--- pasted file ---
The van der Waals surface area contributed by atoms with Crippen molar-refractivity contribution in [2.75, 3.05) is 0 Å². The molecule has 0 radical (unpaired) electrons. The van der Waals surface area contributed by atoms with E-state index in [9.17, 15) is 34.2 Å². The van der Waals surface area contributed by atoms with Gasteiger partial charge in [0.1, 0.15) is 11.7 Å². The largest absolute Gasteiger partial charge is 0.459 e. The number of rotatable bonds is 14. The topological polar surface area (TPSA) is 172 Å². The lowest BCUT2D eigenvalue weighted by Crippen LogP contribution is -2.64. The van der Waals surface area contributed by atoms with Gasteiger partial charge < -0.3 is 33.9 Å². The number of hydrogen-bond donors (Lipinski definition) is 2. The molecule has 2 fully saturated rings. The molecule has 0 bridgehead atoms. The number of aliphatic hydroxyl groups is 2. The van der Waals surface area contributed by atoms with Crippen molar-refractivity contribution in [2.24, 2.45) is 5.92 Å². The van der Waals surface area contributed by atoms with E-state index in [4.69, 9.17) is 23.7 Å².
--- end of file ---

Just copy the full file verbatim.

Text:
The van der Waals surface area contributed by atoms with Crippen molar-refractivity contribution in [2.75, 3.05) is 0 Å². The molecule has 0 radical (unpaired) electrons. The van der Waals surface area contributed by atoms with E-state index in [9.17, 15) is 34.2 Å². The van der Waals surface area contributed by atoms with Gasteiger partial charge in [0.1, 0.15) is 11.7 Å². The largest absolute Gasteiger partial charge is 0.459 e. The number of rotatable bonds is 14. The topological polar surface area (TPSA) is 172 Å². The lowest BCUT2D eigenvalue weighted by Crippen LogP contribution is -2.64. The van der Waals surface area contributed by atoms with Gasteiger partial charge < -0.3 is 33.9 Å². The number of hydrogen-bond donors (Lipinski definition) is 2. The molecule has 2 fully saturated rings. The molecule has 0 bridgehead atoms. The number of aliphatic hydroxyl groups is 2. The van der Waals surface area contributed by atoms with Crippen molar-refractivity contribution in [2.24, 2.45) is 5.92 Å². The van der Waals surface area contributed by atoms with E-state index in [4.69, 9.17) is 23.7 Å².